CARTWHEEL: THE REDUCTION OF RABAUL. By John Miller, jr. (1959, 1984,1990; 418 pages, 2 tables, 11 charts, 22 maps, 89 illustrations, bibliographical note, glossary, index, CMH Pub 5-5.)

The numerous and varied operations which resulted in the reduction of Rabaul illuminate Allied strategy, tactics, and command. The Allied offensive, begun with limited and costly counteroffensives on Guadalcanal and in eastern New Guinea, now began to take unexpectedly long strides. Postponement of the cross-Channel attack in favor of the invasion of North Africa, together with the rapidly mounting productivity of the American war economy, made it possible for the United States to deploy more strength in the Pacific in 1943 than its planners had originally anticipated. But Japanese strength had not yet been seriously impaired except in

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aircraft carriers, and Japan had the advantage of interior lines. The victorious operations that led to the isolation of Rabaul thus provide an inspiring and instructive story of successes won by strategic daring, tactical resourcefulness and flexibility, and human ingenuity and courage. They also demonstrate a remarkable capacity for teamwork at all levels. The Allied forces engaged, under the strategic direction of General MacArthur, were the ground, air, and naval surface forces of the South Pacific Area under the command of Admiral Halsey and those of the Southwest Pacific Area under the command of General MacArthur. Their ability to work and learn together was a remarkable achievement.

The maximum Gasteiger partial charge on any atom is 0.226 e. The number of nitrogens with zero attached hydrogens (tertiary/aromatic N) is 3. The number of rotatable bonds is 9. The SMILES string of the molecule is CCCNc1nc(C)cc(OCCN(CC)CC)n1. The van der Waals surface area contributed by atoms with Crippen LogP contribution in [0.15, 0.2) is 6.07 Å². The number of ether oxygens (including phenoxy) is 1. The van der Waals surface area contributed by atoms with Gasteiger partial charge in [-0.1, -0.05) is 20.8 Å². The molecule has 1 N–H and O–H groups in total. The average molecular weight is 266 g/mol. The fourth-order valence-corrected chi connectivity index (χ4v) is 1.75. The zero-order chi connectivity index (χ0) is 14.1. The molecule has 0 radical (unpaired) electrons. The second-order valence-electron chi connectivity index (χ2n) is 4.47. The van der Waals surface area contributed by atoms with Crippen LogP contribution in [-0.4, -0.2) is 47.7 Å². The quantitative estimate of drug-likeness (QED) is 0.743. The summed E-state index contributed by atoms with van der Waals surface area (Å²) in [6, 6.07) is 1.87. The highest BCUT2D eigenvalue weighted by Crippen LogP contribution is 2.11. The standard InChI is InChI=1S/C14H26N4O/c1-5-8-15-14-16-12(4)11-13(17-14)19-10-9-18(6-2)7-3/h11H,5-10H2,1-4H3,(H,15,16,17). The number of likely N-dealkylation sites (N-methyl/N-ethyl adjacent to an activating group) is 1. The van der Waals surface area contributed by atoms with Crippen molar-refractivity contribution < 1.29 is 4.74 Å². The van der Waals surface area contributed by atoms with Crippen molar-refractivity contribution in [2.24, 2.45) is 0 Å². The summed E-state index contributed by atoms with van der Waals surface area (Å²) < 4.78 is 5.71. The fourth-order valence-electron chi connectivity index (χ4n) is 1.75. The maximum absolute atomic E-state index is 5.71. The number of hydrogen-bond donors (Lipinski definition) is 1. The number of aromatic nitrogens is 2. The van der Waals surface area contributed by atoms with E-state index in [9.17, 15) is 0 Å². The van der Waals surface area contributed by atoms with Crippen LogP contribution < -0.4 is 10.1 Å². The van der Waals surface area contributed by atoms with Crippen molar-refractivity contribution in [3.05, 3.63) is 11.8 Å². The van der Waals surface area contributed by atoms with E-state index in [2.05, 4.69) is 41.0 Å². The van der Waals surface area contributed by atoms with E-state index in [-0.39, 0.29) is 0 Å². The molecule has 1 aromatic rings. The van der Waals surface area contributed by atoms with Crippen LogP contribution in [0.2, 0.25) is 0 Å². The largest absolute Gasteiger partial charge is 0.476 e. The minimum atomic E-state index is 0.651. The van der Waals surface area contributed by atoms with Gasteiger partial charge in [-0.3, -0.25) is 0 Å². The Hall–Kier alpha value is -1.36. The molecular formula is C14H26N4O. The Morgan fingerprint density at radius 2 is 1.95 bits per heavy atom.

The operational strategy that grew into a pattern in this campaign called for ground forces, transported and protected by Allied naval and air forces, to seize bases from which the air forces and navy then neutralized other enemy bases in a continuous process of cooperation and forward leaps. To meet the enemy's determination to fortify heavily their advance bases and inflict high casualties in any attacking force, the Allied commanders used their superior strength to seize positions that were strategically important but weakly defended. Out of this emerged the bypassing technique whereby the Allies steamed or flew past strong enemy garrisons which were neutralized by air and naval action and left to wither on the vine. In the end, contrary to the original anticipations of the Joint Chiefs of Staff and General MacArthur, this method sufficed to dispose of the great enemy base at Rabaul.

CARTWHEEL provides information and references with which to study such variegated topics as Pacific strategy; intertheater relationships and coordination of widely separated forces and operations; problems and solutions in theater commands involving ground, air, and naval forces (U.S. and Allied); the relationship of such forces in a new pattern of warfare; and tactical problems and their solution, particularly in amphibious and jungle operations. The author also describes the close relationship of artillery, air, and naval support to infantry action wherever the records enabled him to do so and has been attentive to the relationship of logistics to progress in battle.

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